With Hong Kongers suffering stinging food price inflation that has resulted from the yuan appreciation, not to mention housing price, transportation fees and other utilities charges inflation, maybe it is high time for the SAR government and Hong Kongers to contemplate the notion of agricultural land conservation. One most efficient way to going about this is to freeze agricultural use in existing zonings, i.e. no rezoning is to be allowed on lands zoned agricultural. If this is coupled with a policy that promotes community-supported agriculture, a concept that has become popular in the United States since 1984, growing food for local consumption might well be a viable alternative to importing from the mainland. It is one way of ensuring food safety and may also create self-employment opportunities. It may also be an effective way to curb the large developers’ earning power, as development of agricultural lands gives them fat (and unjust) profit margins (see Pg. 54 – 55, Land and the Ruling Class in Hong Kong).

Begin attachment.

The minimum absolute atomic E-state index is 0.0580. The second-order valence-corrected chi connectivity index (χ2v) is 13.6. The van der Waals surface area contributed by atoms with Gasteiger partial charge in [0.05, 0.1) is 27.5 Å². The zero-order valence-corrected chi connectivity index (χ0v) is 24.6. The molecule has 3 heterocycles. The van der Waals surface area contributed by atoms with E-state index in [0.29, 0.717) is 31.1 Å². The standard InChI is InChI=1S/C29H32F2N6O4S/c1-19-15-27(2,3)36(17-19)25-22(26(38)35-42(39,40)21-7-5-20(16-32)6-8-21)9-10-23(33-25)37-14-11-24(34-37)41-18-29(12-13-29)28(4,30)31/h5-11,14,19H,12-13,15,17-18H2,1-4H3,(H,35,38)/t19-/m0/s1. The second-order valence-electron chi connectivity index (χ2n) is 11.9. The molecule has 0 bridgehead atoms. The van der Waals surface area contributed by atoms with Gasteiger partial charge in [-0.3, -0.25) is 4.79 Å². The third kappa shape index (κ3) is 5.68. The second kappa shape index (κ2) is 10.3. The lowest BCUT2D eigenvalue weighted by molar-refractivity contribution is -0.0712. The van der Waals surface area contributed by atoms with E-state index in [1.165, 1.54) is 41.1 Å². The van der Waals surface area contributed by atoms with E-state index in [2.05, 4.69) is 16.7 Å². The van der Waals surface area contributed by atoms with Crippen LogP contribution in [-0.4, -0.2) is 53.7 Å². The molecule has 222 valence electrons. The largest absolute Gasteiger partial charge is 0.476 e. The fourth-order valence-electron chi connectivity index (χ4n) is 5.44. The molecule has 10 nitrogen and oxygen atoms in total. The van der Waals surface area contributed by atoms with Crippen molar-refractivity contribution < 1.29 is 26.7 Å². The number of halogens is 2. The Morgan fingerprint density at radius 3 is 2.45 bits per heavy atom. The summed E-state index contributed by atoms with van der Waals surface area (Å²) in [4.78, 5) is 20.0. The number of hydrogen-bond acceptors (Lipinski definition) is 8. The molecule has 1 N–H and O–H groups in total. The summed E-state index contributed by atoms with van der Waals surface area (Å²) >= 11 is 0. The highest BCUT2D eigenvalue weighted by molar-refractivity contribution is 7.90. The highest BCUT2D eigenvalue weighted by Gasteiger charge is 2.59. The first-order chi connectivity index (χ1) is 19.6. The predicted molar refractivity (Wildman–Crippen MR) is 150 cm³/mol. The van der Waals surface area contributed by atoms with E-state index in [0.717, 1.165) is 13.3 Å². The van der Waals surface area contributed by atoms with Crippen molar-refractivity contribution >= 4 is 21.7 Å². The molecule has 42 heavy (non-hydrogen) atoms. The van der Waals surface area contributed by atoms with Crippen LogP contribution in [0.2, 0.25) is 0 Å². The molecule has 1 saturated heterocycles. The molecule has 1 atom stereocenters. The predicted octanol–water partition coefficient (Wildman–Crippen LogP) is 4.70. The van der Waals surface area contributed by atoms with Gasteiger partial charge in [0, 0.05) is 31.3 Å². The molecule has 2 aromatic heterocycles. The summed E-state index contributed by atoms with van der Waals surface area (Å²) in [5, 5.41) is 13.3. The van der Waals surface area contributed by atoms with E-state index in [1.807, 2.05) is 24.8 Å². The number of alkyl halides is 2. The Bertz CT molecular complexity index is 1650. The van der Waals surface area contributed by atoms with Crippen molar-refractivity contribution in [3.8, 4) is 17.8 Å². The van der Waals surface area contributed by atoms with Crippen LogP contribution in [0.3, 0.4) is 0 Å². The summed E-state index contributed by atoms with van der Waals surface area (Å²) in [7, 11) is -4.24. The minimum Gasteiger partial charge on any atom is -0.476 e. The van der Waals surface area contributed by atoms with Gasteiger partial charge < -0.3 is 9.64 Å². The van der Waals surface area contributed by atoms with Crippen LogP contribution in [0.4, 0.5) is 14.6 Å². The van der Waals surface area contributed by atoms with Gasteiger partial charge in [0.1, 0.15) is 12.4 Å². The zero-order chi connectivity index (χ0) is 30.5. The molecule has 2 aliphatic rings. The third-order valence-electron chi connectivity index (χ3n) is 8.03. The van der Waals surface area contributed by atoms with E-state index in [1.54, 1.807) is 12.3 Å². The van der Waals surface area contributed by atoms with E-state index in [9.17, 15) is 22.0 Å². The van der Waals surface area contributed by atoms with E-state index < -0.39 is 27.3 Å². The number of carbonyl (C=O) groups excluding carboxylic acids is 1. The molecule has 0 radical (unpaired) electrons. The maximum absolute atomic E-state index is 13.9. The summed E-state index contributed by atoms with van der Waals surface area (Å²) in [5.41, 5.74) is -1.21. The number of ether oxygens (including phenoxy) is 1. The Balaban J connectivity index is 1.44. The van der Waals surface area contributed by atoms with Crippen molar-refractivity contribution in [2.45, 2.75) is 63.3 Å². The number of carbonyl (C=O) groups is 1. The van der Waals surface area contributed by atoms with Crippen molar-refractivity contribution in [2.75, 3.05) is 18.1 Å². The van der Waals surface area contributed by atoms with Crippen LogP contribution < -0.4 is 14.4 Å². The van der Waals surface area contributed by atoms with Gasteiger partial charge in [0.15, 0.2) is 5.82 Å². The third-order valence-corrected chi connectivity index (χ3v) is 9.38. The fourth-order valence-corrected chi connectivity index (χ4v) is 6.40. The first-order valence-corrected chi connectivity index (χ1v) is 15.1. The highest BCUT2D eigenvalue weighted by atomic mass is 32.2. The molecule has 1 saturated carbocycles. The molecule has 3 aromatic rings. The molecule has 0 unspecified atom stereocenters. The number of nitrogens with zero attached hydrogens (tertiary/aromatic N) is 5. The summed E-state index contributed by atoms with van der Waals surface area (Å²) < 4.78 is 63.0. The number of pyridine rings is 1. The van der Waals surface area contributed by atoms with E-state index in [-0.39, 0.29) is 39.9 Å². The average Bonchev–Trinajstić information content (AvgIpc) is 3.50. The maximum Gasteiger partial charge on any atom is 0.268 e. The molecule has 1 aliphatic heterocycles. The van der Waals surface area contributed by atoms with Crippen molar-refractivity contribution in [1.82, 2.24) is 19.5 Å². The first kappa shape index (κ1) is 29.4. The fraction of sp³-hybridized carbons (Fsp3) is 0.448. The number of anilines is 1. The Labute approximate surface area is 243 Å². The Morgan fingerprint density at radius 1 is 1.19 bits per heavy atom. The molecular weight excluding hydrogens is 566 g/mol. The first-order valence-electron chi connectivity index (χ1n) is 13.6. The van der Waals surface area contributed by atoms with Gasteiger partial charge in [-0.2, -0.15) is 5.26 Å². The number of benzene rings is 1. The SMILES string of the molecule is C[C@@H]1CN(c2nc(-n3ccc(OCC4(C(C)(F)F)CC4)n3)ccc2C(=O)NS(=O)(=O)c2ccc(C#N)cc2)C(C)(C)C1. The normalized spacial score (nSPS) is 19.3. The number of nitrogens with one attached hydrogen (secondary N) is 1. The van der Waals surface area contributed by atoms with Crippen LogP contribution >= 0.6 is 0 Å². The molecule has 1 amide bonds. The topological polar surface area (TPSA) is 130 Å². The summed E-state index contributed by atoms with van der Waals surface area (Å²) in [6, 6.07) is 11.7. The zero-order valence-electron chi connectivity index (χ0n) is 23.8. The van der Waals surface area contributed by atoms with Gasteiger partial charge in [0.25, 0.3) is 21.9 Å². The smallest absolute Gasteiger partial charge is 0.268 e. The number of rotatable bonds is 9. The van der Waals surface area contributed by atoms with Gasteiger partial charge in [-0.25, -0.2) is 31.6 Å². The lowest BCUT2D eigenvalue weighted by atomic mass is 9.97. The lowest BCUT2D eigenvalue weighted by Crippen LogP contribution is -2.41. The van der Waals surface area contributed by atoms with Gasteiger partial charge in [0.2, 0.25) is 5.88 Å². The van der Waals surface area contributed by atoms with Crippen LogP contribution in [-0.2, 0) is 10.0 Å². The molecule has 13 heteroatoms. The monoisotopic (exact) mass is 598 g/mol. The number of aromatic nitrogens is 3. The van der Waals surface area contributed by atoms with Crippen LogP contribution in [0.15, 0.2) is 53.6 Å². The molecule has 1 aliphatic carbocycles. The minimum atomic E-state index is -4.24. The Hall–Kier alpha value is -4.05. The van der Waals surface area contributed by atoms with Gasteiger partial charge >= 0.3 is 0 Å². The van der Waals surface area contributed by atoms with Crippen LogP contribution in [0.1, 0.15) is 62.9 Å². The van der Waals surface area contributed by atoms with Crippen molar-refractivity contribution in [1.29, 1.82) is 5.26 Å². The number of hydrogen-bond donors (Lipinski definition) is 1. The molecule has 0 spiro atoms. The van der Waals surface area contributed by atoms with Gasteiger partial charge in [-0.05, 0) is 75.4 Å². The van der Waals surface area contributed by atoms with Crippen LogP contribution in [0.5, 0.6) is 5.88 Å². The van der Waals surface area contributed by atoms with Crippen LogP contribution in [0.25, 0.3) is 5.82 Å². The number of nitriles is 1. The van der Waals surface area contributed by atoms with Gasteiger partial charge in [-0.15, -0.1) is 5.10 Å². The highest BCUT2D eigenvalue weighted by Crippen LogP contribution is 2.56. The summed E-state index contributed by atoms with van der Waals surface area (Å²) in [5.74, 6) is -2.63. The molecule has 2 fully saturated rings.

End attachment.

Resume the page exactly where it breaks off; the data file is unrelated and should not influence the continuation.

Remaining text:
Many individual private property owners who are benefiting (if temporarily) from the surging property market would rather keep silent than rock the boat. If only they care to give the issue more thoughts, they would probably come to realize the dire consequences of unsustainable development (like serious lack of open space, traffic gridlock, choking air pollution, to name just a few) and that it is their next generation(s) who will have to suffer these consequences. Any short-term gain they may get from their property price appreciation (paper gain only in most cases) will probably be outstripped by their children’s subjugation to the greedy property cartel (by shouldering heavy mortgages on sky-high priced homes) and their eternal loss of a livable environment (in terms of the many flawed, myopic and developer-centric development and planning policies).
Richmondites have acted for the long-term benefit of future generations. Is it not time that Hong Kongers should also act together to change something they know is noxious and unjust and will hurt their next generation?